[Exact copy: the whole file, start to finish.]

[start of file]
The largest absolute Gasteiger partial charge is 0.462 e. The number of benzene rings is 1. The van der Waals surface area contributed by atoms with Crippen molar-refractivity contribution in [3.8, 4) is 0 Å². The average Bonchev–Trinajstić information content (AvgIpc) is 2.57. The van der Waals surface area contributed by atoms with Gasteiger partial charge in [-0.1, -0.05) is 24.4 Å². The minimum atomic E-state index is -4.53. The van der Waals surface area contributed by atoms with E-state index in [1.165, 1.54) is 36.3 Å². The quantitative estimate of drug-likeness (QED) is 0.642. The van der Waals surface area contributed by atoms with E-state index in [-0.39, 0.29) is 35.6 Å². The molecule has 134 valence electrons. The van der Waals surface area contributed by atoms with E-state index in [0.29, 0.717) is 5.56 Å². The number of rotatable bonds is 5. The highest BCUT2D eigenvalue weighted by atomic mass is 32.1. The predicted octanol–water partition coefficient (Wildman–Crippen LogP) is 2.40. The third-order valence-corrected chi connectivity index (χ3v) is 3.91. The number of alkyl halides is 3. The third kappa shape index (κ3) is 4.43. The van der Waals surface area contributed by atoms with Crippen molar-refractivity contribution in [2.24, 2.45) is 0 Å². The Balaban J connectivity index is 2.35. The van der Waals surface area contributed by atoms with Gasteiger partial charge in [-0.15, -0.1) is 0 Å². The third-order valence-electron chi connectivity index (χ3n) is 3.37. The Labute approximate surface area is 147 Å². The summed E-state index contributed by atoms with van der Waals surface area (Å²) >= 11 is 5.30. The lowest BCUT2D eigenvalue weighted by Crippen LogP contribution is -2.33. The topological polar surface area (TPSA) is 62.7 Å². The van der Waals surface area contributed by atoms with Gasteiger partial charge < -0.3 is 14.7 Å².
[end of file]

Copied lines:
The largest absolute Gasteiger partial charge is 0.462 e. The number of benzene rings is 1. The van der Waals surface area contributed by atoms with Crippen molar-refractivity contribution in [3.8, 4) is 0 Å². The average Bonchev–Trinajstić information content (AvgIpc) is 2.57. The van der Waals surface area contributed by atoms with Gasteiger partial charge in [-0.1, -0.05) is 24.4 Å². The minimum atomic E-state index is -4.53. The van der Waals surface area contributed by atoms with E-state index in [1.165, 1.54) is 36.3 Å². The quantitative estimate of drug-likeness (QED) is 0.642. The van der Waals surface area contributed by atoms with E-state index in [-0.39, 0.29) is 35.6 Å². The molecule has 134 valence electrons. The van der Waals surface area contributed by atoms with E-state index in [0.29, 0.717) is 5.56 Å². The number of rotatable bonds is 5. The highest BCUT2D eigenvalue weighted by atomic mass is 32.1. The predicted octanol–water partition coefficient (Wildman–Crippen LogP) is 2.40. The third-order valence-corrected chi connectivity index (χ3v) is 3.91. The number of alkyl halides is 3. The third kappa shape index (κ3) is 4.43. The van der Waals surface area contributed by atoms with Crippen molar-refractivity contribution in [2.24, 2.45) is 0 Å². The Balaban J connectivity index is 2.35. The van der Waals surface area contributed by atoms with Gasteiger partial charge in [-0.15, -0.1) is 0 Å². The third-order valence-electron chi connectivity index (χ3n) is 3.37. The Labute approximate surface area is 147 Å². The summed E-state index contributed by atoms with van der Waals surface area (Å²) >= 11 is 5.30. The lowest BCUT2D eigenvalue weighted by Crippen LogP contribution is -2.33. The topological polar surface area (TPSA) is 62.7 Å². The van der Waals surface area contributed by atoms with Gasteiger partial charge < -0.3 is 14.7 Å².